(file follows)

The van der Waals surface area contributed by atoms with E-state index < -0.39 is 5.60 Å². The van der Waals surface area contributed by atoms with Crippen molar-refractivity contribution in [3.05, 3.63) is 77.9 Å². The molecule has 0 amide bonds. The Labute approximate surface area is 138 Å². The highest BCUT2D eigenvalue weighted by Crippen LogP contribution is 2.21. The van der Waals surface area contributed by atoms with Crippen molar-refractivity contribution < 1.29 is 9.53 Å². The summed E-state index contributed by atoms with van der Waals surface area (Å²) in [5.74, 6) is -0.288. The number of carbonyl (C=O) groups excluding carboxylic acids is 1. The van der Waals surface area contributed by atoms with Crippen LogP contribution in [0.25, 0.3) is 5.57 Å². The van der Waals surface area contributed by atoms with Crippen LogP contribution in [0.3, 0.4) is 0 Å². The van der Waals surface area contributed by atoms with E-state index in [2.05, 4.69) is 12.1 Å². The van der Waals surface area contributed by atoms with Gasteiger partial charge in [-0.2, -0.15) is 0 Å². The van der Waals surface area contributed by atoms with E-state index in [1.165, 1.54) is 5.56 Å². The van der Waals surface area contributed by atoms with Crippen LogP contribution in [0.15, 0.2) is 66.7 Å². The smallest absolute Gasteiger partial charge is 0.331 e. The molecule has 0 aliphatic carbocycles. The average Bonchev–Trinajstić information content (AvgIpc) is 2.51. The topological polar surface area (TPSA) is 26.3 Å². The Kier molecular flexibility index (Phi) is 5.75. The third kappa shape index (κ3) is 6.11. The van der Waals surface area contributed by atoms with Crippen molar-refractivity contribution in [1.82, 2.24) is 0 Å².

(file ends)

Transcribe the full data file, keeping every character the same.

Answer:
The van der Waals surface area contributed by atoms with E-state index < -0.39 is 5.60 Å². The van der Waals surface area contributed by atoms with Crippen molar-refractivity contribution in [3.05, 3.63) is 77.9 Å². The molecule has 0 amide bonds. The Labute approximate surface area is 138 Å². The highest BCUT2D eigenvalue weighted by Crippen LogP contribution is 2.21. The van der Waals surface area contributed by atoms with Crippen molar-refractivity contribution < 1.29 is 9.53 Å². The summed E-state index contributed by atoms with van der Waals surface area (Å²) in [5.74, 6) is -0.288. The number of carbonyl (C=O) groups excluding carboxylic acids is 1. The van der Waals surface area contributed by atoms with Crippen LogP contribution in [0.25, 0.3) is 5.57 Å². The van der Waals surface area contributed by atoms with Crippen LogP contribution in [0.3, 0.4) is 0 Å². The van der Waals surface area contributed by atoms with E-state index in [2.05, 4.69) is 12.1 Å². The van der Waals surface area contributed by atoms with Gasteiger partial charge in [-0.2, -0.15) is 0 Å². The van der Waals surface area contributed by atoms with E-state index in [1.165, 1.54) is 5.56 Å². The van der Waals surface area contributed by atoms with Crippen LogP contribution in [0.15, 0.2) is 66.7 Å². The smallest absolute Gasteiger partial charge is 0.331 e. The molecule has 0 aliphatic carbocycles. The average Bonchev–Trinajstić information content (AvgIpc) is 2.51. The topological polar surface area (TPSA) is 26.3 Å². The Kier molecular flexibility index (Phi) is 5.75. The third kappa shape index (κ3) is 6.11. The van der Waals surface area contributed by atoms with Crippen molar-refractivity contribution in [1.82, 2.24) is 0 Å².